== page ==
Memorial Sloan Kettering offers a unique concentration of advanced technologies in nanotechnology, imaging, immuno-engineering, integrative computational biology, and genetic engineering, along with unparalleled access to cutting-edge tools such as nanomaterials, CRISPR, organoids, atomic force microscopes, and 3D printers.  

The program welcomes students from a variety of backgrounds, including those with an engineering or physical science focus. 

Because this academic program is connected to a cancer hospital, students training for a PhD in Cancer Engineering have the rare privilege of seeing their innovative engineering lab work translate into real-world impact. They learn to ask and understand the critical questions of cancer biology, develop solutions, and even see their inventions enter clinic use.  

Cancer Engineering PhD Areas of Focus

Nanotechnology and Biomaterials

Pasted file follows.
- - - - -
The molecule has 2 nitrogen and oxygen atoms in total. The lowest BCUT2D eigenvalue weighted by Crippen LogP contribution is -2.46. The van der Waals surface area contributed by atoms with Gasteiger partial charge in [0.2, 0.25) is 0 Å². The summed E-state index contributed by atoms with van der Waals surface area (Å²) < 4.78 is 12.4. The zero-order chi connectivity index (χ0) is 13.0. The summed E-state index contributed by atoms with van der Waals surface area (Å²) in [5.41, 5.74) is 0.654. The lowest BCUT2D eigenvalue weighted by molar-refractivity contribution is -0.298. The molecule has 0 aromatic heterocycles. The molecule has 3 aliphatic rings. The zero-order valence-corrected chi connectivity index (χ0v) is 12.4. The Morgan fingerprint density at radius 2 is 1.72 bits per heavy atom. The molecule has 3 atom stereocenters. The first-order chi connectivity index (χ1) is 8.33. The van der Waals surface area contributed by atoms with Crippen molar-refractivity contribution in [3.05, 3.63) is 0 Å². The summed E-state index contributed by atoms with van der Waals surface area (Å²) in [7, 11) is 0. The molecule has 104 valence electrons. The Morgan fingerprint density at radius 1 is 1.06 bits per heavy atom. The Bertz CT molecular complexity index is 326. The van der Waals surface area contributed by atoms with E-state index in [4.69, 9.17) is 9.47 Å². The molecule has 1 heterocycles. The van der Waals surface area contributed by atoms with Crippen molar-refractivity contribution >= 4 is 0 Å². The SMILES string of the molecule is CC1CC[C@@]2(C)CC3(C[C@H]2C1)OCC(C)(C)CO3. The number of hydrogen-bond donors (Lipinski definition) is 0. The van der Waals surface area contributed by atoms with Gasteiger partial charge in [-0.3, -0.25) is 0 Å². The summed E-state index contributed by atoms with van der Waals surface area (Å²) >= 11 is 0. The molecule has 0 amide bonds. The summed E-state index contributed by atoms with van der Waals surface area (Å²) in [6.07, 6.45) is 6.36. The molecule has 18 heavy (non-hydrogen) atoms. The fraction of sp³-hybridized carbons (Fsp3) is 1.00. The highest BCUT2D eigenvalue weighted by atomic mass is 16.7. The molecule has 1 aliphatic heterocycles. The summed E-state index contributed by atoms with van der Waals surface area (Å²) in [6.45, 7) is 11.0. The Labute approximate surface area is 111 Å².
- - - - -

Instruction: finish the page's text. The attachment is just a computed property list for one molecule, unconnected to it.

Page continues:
GSK laboratories develop and utilize nanomaterials to study biology in living cells and tissues and to target the delivery of precision drugs to diagnose and treat diseases, including immunotherapies and other targeted medicines for the treatment of cancer. Researchers are developing novel nanomaterial delivery platforms using biomaterial scaffolds, inorganics, and nanocarbons for the targeted delivery of small molecule and biologic therapies, including RNA. Our laboratories have made fundamental discoveries into how to target the delivery of nanotherapeutics into cancers, leveraging for example prostate-specific membrane antigen (PSMA) and P-selectin modes of targeting, and we continue to develop nanotechnologies for cancer diagnosis and therapy, including implantable nanosensors that are in clinical studies for the detection of ovarian cancer. We study and leverage nanotechnology and engineer biomaterials to make foundational biological discoveries in living cells and tissues, and to harness the power of targeted and implantable methods of disease detection and therapy.